03/15/2013 03:49 pm ET Updated May 15, 2013

Design's Secret Agents -- The 007s of Tomorrow

For over half-a-century now, the James Bond character has been a role model for men of all ages, representing, for many, their dreams, aspirations and hopes. He is an interesting hybrid of the underdog and the lone wolf who, despite all odds, takes on impossible assignments and goes through fire and ice to save the world.

At the end of the day, James Bond gains no fame, glory or money. He remains the anonymous Agent 007, unfettered and always prepared to save the world once again. This sounds a lot like the life of a designer, but do designers see themselves deep down as similar to Agent 007?

There are definitely superstar designers who are famous in the design community and even some who achieve celebrity status among art and architecture buffs. However, most of the designers who touch our lives daily with their products do so without anyone really noticing them. If one were to ask the public sector who is the world's most powerful designer, (Raymond Lowe) or the most influential automotive designer, (Giorgio Giugiaro), or, the most dominant architect (Mies van der Rohe) and even the world's most famous artist (Pablo Picasso), perhaps Picasso alone might show up on their radar. Designers can feel somewhat anonymous, like Agent 007, and yet ultimately still be responsible for saving the world.

Of course, designers do not accomplish their many achievements in a vacuum and much like Agent 007, they have their manager, M, to set their direction and the supportive scientist/engineer, Q, to supply them with innovative gizmos of all kinds. Designers receive a "for your eyes only" brief and follow flexible processes (find the villain, engage with him, confront and execute). Finally, they have design research and thinking to assist them in delivering just in the nick of time to meet their deadlines. However, no matter who else participates, it is the designer's synthesis of information into comprehensive concepts that ultimately changes the world.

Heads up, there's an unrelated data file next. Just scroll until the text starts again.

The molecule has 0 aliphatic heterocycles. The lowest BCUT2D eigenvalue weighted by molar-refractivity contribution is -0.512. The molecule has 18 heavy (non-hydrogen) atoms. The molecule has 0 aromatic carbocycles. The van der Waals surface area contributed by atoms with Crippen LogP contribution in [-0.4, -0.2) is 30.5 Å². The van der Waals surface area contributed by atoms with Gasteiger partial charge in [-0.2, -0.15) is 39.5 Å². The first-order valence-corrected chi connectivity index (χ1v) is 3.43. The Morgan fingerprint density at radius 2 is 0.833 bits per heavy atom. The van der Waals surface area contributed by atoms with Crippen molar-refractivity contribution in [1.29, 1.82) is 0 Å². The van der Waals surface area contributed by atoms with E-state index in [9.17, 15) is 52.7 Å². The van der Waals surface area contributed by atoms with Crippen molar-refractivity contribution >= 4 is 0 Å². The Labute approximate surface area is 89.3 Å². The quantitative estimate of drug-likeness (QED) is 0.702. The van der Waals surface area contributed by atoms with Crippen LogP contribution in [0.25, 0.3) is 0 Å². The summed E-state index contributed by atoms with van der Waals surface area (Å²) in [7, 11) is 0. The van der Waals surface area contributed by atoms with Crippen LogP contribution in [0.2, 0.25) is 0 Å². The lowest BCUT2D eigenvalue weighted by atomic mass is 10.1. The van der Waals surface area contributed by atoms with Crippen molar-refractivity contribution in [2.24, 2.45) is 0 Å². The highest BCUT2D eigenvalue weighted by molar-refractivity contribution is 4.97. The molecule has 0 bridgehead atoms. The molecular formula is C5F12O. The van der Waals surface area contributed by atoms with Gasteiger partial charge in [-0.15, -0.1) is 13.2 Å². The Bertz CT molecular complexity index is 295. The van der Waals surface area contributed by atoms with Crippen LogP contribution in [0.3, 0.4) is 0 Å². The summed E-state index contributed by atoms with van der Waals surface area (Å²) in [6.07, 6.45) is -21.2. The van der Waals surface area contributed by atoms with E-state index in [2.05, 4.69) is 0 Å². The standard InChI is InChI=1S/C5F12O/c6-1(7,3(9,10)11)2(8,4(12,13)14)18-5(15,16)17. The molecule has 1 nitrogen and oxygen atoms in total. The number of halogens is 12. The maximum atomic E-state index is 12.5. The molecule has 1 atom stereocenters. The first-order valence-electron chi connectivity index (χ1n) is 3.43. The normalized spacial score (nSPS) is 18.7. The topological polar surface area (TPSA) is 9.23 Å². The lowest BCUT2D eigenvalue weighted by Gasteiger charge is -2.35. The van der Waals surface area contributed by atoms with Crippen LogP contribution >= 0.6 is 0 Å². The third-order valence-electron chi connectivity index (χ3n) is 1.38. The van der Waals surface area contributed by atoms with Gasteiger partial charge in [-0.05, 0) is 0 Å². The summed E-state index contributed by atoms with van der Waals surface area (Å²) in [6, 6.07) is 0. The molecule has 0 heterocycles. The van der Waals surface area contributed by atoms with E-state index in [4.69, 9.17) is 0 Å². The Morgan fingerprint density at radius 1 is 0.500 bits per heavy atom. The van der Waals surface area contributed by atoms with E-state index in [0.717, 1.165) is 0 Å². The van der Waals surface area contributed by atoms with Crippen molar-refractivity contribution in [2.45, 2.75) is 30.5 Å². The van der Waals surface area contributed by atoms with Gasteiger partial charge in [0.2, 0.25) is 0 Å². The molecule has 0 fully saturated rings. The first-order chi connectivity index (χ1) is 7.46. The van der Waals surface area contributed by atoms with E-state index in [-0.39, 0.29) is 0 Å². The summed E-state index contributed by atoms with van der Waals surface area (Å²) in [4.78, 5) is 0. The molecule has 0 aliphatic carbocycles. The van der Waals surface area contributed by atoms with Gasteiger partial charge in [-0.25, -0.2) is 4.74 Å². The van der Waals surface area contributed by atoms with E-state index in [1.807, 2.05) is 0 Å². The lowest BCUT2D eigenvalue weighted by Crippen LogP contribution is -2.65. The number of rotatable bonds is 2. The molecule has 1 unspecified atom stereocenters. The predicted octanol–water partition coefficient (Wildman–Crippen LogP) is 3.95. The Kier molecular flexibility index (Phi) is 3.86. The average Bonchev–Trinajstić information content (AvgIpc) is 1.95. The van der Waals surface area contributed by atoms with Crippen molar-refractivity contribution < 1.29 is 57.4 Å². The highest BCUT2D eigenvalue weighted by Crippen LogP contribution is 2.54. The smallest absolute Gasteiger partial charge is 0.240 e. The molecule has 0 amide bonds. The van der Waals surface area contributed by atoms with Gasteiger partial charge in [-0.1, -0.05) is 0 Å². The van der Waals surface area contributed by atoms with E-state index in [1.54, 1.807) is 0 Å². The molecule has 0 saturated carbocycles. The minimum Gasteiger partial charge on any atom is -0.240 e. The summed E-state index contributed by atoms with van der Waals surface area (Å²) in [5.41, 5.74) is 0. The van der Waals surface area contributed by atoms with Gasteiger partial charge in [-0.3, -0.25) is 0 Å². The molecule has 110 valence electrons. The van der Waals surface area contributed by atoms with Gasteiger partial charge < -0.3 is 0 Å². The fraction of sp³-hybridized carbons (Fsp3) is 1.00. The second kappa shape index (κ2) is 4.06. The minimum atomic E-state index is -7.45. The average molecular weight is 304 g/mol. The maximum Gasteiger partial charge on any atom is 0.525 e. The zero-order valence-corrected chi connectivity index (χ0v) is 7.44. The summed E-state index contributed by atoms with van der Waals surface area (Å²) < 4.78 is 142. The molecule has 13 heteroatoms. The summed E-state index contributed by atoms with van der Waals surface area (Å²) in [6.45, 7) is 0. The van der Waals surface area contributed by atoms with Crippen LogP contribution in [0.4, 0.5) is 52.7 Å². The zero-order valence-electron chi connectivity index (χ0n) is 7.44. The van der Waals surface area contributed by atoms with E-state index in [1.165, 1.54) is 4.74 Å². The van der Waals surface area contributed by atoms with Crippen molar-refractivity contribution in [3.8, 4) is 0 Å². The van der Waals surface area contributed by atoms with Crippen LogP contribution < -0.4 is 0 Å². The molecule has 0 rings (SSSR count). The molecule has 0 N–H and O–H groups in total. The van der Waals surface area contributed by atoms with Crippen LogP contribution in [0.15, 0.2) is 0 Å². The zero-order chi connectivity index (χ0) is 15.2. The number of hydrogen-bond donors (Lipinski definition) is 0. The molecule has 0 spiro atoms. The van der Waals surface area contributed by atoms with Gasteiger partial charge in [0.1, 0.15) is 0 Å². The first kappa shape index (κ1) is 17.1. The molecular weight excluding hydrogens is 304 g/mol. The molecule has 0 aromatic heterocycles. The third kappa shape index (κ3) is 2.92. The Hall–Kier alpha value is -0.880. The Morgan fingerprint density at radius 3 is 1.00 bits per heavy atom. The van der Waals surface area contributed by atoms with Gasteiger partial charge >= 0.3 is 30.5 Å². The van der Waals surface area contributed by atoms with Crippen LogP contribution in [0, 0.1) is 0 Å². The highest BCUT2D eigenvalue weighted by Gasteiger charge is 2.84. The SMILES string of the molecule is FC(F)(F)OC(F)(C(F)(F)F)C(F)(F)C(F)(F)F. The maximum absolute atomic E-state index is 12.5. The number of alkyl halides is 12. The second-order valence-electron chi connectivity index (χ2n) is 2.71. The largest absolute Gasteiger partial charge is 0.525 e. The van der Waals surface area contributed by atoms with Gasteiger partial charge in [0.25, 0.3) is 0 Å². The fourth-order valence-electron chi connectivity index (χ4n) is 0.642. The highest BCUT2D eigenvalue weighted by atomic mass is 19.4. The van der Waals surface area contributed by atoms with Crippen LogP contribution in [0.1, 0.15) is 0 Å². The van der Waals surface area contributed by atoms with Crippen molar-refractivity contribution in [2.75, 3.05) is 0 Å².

Our world is now in short supply of heroes or even role models. Recently, many of our more visible public figures have all let us down and it is hard to imagine today's young people looking up to this gang of "the usual suspects." It has been said that "Power corrupts -- and absolute power corrupts absolutely" so there may be no reason to imagine star designers being immune to the effect of self-aggrandizement.

However, anonymous designers could still act, as a symbol for inspiration, much like James Bond and instead of merely being viewed as a nerdy "sketch monkey" in a cubicle, be recognized instead as a proactive entrepreneurial agent. One who embraces business strategies, experiments with business models, and formulates design briefs. This secret agent assists and takes on risky missions to identify needs and explores innovative opportunities to perhaps provide water, power and communication to billions of people. This agent travels the globe to ensure the perfect implementation of the mission and, who knows, may even capture the heart of a beautiful girl in the end.